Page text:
I went to the first rehearsal of this thing that I have to play for on Thursday night last night. And though I practised the stuff I had to play I didn’t feel very happy at all, and I don’t think the conductor did either. But between you and me, I found him a very difficult conductor to follow, and I’m very glad that there is another rehearsal on Wednesday, before the show. I felt so inadequate last night (when I arrived he was playing for them in great style, and bringing them in with his head ˗ though he does have the advantage of having had the music to work on since last Easter) that I began to get annoyed with my apparent uselessness (essessess), but I thought this is no good, Mike; pull your sox up and even if you aren’t as good as he is, do your best and make it worth their while paying you such a ridiculous fee. They’ve giving me seven guineas! [It seems more ridiculous now that anyone was still paying fees in guineas.] Which works out to about a pound an hour for the hours I work for them. Still I think it’s worth it, because of the amount of practice I have to do on the stuff to make them sound even remotely reasonable. I also went to another rehearsal with the two soloists on Saturday morning, and wasn’t very happy to find that the Mezzo didn’t know her work ˗ and they are supposed to be professionals. Anyway, it was quite a good rehearsal in spite of that, and I got two shocks from it: late in the time I was there they suddenly foisted a Britten Canticle for tenor, mezzo and piano on me which I had to sightread! (I knew it by ear a bit, fortunately, from the record.) [Probably: My beloved is mine (Canticle I) for soprano or tenor and piano (words Francis Quarles), 1947The second shock was that I did sightread it, and quite well ˗ I was beginning to wonder if I’d been suffering under a delusion all these years I could sightread! And they are intending to perform this piece at the concert too ˗ I think almost, that they should pay me another couple of guineas for the shock treatment!
The biggest bother with this sort of thing is that everything is done in a hurry ˗ and you don’t have time to absorb the music into your system before it has to be performed ˗ music really needs a good working out, and then a rest and then a rejuvenation treatment, and by that time it’s become part of you, and seems to lie under your fingers all that much easier, and to come from you the way it should instead of being forced. (I’m just off to Mass, I’ll finish this later.)
Back Again. To continue. I was under the impression that Chelmsford, the place where the concert and rehearsals are taking place, was somewhere in the North East of London, but I discovered last night that it was about 20 miles or more from Liverpool St, which in itself is about three quarters of an hour from Blackheath. I wondered why they offered to pay my expenses as well as the fee. Thank goodness I didn’t refuse.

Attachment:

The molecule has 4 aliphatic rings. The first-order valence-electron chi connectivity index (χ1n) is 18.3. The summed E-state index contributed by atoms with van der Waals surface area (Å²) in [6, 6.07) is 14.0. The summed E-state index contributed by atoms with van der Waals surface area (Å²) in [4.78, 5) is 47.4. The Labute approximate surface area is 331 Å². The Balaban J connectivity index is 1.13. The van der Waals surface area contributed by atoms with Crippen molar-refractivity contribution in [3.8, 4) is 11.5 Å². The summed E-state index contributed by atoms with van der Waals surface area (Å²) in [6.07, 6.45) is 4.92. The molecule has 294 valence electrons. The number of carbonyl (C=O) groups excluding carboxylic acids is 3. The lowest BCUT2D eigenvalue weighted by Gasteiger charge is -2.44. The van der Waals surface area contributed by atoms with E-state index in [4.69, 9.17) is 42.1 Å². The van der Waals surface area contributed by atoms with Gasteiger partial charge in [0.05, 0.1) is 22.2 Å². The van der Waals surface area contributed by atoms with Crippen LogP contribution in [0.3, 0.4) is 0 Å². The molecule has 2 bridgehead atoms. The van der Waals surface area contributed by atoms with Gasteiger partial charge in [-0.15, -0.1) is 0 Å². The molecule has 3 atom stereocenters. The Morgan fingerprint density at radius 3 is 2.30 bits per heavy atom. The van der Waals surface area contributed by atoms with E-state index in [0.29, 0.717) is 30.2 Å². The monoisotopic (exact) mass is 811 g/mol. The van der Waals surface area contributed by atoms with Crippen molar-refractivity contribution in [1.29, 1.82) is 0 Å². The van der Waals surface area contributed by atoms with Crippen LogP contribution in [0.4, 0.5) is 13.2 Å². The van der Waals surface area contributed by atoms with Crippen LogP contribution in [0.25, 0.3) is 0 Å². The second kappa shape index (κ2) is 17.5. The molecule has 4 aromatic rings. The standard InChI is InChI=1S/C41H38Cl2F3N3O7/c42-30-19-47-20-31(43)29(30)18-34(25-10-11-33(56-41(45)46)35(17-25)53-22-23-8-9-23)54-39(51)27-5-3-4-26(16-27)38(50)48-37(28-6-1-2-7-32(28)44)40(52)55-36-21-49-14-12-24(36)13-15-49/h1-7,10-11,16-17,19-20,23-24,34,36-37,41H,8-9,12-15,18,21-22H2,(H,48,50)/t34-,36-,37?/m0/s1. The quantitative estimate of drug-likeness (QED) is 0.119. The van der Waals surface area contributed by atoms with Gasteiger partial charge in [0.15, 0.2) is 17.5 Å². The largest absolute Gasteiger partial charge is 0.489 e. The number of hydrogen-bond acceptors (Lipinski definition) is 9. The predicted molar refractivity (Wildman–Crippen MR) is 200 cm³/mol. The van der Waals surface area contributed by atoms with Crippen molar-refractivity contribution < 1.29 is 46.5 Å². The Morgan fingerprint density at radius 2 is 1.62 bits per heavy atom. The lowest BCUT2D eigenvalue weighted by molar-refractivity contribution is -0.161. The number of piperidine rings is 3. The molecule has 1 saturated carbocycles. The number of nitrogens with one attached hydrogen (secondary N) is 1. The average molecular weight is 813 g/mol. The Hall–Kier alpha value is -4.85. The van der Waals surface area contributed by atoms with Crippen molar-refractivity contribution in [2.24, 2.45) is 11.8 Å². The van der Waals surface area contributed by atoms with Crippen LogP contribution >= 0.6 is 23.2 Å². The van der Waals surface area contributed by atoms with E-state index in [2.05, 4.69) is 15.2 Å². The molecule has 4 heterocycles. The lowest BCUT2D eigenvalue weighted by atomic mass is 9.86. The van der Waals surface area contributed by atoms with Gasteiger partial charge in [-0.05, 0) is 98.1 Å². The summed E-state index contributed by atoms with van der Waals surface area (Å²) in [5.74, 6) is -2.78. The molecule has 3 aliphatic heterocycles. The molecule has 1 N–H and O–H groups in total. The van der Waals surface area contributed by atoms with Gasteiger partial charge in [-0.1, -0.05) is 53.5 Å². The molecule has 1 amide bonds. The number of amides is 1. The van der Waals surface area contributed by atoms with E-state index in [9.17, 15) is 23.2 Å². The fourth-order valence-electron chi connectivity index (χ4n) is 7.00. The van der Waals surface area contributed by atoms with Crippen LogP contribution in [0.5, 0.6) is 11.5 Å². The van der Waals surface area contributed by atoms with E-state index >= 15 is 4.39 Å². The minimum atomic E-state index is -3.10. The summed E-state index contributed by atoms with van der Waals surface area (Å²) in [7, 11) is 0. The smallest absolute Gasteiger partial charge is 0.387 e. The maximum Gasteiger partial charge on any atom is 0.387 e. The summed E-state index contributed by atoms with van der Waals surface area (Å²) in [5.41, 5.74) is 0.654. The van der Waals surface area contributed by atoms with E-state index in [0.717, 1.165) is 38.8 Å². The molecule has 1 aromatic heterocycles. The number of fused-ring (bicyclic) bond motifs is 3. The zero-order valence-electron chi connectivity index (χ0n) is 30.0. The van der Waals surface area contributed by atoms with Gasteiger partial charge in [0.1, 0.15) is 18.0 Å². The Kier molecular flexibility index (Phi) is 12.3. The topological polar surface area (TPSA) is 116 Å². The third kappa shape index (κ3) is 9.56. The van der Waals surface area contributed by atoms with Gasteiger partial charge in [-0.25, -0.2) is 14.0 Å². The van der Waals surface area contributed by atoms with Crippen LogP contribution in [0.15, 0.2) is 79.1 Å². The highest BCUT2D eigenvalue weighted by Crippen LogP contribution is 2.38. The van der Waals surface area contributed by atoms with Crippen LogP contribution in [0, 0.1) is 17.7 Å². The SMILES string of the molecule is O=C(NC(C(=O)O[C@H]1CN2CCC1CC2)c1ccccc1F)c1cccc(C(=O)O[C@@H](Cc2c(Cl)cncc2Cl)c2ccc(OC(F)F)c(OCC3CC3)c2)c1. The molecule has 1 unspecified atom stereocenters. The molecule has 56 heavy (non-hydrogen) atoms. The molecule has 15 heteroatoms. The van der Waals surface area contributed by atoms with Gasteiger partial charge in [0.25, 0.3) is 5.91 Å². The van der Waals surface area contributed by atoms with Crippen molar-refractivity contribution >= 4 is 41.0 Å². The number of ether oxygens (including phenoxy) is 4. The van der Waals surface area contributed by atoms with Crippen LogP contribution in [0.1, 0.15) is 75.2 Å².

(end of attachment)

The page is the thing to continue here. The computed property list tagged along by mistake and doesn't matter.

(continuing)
They now tell me at the Centre too that I may have to go to Bristol at the end of the week to play the celeste in the orchestral rehearsals for Schicchi and Tabarro which are being held there. The reason for this is that the orchestra we are using this time is the Bristol BBC training orchestra. But I doubt if I’ll actually get there as there is nothing important for me to do on the celeste and to me it seems hardly worth the expense of getting me down there. But that sort of thing ˗ expense, I mean ˗ is what the Centre is rather absurd about. They spend money on all sorts of crazy things (like hiring an orchestra from a town over a 100 miles away when there are just as good here, and having to pay for their travel etc).
You know my large, large grey case? Well, it’ll shortly be on its way back to NZ. Kevin and I are swapping cases ˗ he needs a big one for stuff he is sending by sea, and I find that that case is too large to carry stuff around in, in London, so he’s giving me a smaller one. Because his only day off in the week is Thursday and because I can’t meet him this Thursday, I’m taking it up to Waterloo’s left luggage, and leaving it, and then sending the ticket down to him by post! Sounds like a couple of old-fashioned spies on the job, doesn’t it? Hope you don’t object to my giving presents away like that! I’m sure you won’t. Well, I’m nearly at the end of this aerogramme and I want nothing but GOOD reports from now on.

Lots and lots of love, Mike